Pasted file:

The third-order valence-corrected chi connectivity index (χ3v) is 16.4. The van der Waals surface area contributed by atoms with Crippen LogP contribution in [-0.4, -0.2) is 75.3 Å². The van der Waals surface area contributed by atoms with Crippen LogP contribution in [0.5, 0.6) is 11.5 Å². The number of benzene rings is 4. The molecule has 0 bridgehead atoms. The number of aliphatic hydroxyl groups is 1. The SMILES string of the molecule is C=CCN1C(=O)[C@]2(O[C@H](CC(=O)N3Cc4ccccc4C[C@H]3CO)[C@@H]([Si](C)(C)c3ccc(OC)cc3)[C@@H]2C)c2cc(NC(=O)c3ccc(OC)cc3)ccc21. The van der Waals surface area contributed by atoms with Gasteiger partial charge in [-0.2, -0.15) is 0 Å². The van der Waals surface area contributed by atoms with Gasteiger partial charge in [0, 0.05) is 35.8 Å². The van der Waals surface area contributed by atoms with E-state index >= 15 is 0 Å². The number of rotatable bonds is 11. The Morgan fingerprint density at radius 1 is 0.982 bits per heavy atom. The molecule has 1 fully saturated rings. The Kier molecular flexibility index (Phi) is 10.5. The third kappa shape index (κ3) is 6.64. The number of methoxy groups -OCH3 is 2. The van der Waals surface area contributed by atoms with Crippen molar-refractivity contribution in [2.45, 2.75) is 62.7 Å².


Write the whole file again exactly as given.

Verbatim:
The third-order valence-corrected chi connectivity index (χ3v) is 16.4. The van der Waals surface area contributed by atoms with Crippen LogP contribution in [-0.4, -0.2) is 75.3 Å². The van der Waals surface area contributed by atoms with Crippen LogP contribution in [0.5, 0.6) is 11.5 Å². The number of benzene rings is 4. The molecule has 0 bridgehead atoms. The number of aliphatic hydroxyl groups is 1. The SMILES string of the molecule is C=CCN1C(=O)[C@]2(O[C@H](CC(=O)N3Cc4ccccc4C[C@H]3CO)[C@@H]([Si](C)(C)c3ccc(OC)cc3)[C@@H]2C)c2cc(NC(=O)c3ccc(OC)cc3)ccc21. The van der Waals surface area contributed by atoms with Gasteiger partial charge in [-0.2, -0.15) is 0 Å². The van der Waals surface area contributed by atoms with Gasteiger partial charge in [0, 0.05) is 35.8 Å². The van der Waals surface area contributed by atoms with E-state index >= 15 is 0 Å². The number of rotatable bonds is 11. The Morgan fingerprint density at radius 1 is 0.982 bits per heavy atom. The molecule has 1 fully saturated rings. The Kier molecular flexibility index (Phi) is 10.5. The third kappa shape index (κ3) is 6.64. The number of methoxy groups -OCH3 is 2. The van der Waals surface area contributed by atoms with Crippen molar-refractivity contribution in [2.45, 2.75) is 62.7 Å².